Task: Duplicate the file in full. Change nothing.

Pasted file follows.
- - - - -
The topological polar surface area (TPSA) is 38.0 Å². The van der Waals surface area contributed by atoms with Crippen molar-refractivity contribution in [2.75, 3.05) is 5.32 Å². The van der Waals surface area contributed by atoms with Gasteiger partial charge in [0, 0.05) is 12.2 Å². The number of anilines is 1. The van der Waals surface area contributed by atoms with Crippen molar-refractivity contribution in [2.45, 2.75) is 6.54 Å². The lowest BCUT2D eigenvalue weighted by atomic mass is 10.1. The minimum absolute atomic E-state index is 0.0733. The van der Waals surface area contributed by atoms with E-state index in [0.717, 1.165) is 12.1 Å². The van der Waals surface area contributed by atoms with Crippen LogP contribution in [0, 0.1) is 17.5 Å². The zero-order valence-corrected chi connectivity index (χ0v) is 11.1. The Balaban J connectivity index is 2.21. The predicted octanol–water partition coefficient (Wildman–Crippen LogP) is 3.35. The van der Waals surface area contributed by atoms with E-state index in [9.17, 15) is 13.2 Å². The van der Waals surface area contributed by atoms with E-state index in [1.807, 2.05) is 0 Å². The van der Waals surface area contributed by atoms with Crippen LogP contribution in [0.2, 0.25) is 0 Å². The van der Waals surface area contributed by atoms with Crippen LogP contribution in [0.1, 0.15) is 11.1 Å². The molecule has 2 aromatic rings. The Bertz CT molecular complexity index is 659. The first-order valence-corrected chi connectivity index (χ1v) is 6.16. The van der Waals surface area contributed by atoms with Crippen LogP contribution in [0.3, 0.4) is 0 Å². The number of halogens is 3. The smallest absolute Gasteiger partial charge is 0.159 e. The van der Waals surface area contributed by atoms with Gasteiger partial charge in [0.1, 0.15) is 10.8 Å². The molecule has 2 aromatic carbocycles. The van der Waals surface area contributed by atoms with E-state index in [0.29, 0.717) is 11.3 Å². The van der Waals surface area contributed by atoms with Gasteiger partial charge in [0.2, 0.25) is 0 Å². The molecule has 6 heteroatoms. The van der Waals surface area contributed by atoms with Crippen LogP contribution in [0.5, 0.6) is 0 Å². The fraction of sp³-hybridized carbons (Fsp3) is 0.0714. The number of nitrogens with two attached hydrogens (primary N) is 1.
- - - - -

The topological polar surface area (TPSA) is 38.0 Å². The van der Waals surface area contributed by atoms with Crippen molar-refractivity contribution in [2.75, 3.05) is 5.32 Å². The van der Waals surface area contributed by atoms with Gasteiger partial charge in [0, 0.05) is 12.2 Å². The number of anilines is 1. The van der Waals surface area contributed by atoms with Crippen molar-refractivity contribution in [2.45, 2.75) is 6.54 Å². The lowest BCUT2D eigenvalue weighted by atomic mass is 10.1. The minimum absolute atomic E-state index is 0.0733. The van der Waals surface area contributed by atoms with E-state index in [0.717, 1.165) is 12.1 Å². The van der Waals surface area contributed by atoms with Crippen LogP contribution in [0, 0.1) is 17.5 Å². The zero-order valence-corrected chi connectivity index (χ0v) is 11.1. The Balaban J connectivity index is 2.21. The predicted octanol–water partition coefficient (Wildman–Crippen LogP) is 3.35. The van der Waals surface area contributed by atoms with E-state index in [9.17, 15) is 13.2 Å². The van der Waals surface area contributed by atoms with E-state index in [1.807, 2.05) is 0 Å². The van der Waals surface area contributed by atoms with Crippen LogP contribution in [0.2, 0.25) is 0 Å². The van der Waals surface area contributed by atoms with Crippen LogP contribution in [0.1, 0.15) is 11.1 Å². The molecule has 2 aromatic rings. The Bertz CT molecular complexity index is 659. The first-order valence-corrected chi connectivity index (χ1v) is 6.16. The van der Waals surface area contributed by atoms with Crippen LogP contribution in [0.3, 0.4) is 0 Å². The number of halogens is 3. The smallest absolute Gasteiger partial charge is 0.159 e. The van der Waals surface area contributed by atoms with Gasteiger partial charge in [0.1, 0.15) is 10.8 Å². The molecule has 2 aromatic carbocycles. The van der Waals surface area contributed by atoms with E-state index in [0.29, 0.717) is 11.3 Å². The van der Waals surface area contributed by atoms with Gasteiger partial charge in [0.2, 0.25) is 0 Å². The molecule has 6 heteroatoms. The van der Waals surface area contributed by atoms with Crippen LogP contribution in [0.5, 0.6) is 0 Å². The fraction of sp³-hybridized carbons (Fsp3) is 0.0714. The number of nitrogens with two attached hydrogens (primary N) is 1.